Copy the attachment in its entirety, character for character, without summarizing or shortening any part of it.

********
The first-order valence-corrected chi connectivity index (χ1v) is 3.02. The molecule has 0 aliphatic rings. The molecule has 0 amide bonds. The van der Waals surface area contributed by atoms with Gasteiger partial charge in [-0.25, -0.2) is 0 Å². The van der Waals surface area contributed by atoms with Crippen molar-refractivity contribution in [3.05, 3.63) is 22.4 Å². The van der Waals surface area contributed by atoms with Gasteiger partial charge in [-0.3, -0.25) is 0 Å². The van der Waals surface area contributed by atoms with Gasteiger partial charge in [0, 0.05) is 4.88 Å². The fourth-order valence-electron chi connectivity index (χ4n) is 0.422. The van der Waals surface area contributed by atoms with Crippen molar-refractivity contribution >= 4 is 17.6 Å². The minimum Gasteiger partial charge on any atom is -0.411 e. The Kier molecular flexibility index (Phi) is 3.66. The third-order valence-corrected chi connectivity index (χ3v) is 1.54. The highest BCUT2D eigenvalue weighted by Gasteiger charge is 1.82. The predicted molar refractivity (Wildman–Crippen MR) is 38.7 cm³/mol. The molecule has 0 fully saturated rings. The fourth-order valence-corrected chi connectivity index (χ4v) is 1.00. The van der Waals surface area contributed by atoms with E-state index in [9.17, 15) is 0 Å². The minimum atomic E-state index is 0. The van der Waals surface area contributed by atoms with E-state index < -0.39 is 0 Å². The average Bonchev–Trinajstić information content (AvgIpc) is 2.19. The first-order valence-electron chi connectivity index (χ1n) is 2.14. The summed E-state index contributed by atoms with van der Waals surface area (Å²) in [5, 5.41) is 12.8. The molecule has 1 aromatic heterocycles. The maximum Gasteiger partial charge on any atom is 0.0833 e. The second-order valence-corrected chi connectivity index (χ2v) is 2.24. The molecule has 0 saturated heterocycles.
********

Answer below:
The first-order valence-corrected chi connectivity index (χ1v) is 3.02. The molecule has 0 aliphatic rings. The molecule has 0 amide bonds. The van der Waals surface area contributed by atoms with Gasteiger partial charge in [-0.25, -0.2) is 0 Å². The van der Waals surface area contributed by atoms with Crippen molar-refractivity contribution in [3.05, 3.63) is 22.4 Å². The van der Waals surface area contributed by atoms with Gasteiger partial charge in [-0.3, -0.25) is 0 Å². The van der Waals surface area contributed by atoms with Gasteiger partial charge in [0, 0.05) is 4.88 Å². The fourth-order valence-electron chi connectivity index (χ4n) is 0.422. The van der Waals surface area contributed by atoms with Crippen molar-refractivity contribution >= 4 is 17.6 Å². The minimum Gasteiger partial charge on any atom is -0.411 e. The Kier molecular flexibility index (Phi) is 3.66. The third-order valence-corrected chi connectivity index (χ3v) is 1.54. The highest BCUT2D eigenvalue weighted by Gasteiger charge is 1.82. The predicted molar refractivity (Wildman–Crippen MR) is 38.7 cm³/mol. The molecule has 0 fully saturated rings. The fourth-order valence-corrected chi connectivity index (χ4v) is 1.00. The van der Waals surface area contributed by atoms with E-state index in [9.17, 15) is 0 Å². The minimum atomic E-state index is 0. The van der Waals surface area contributed by atoms with E-state index < -0.39 is 0 Å². The average Bonchev–Trinajstić information content (AvgIpc) is 2.19. The first-order valence-electron chi connectivity index (χ1n) is 2.14. The summed E-state index contributed by atoms with van der Waals surface area (Å²) in [5, 5.41) is 12.8. The molecule has 1 aromatic heterocycles. The maximum Gasteiger partial charge on any atom is 0.0833 e. The second-order valence-corrected chi connectivity index (χ2v) is 2.24. The molecule has 0 saturated heterocycles.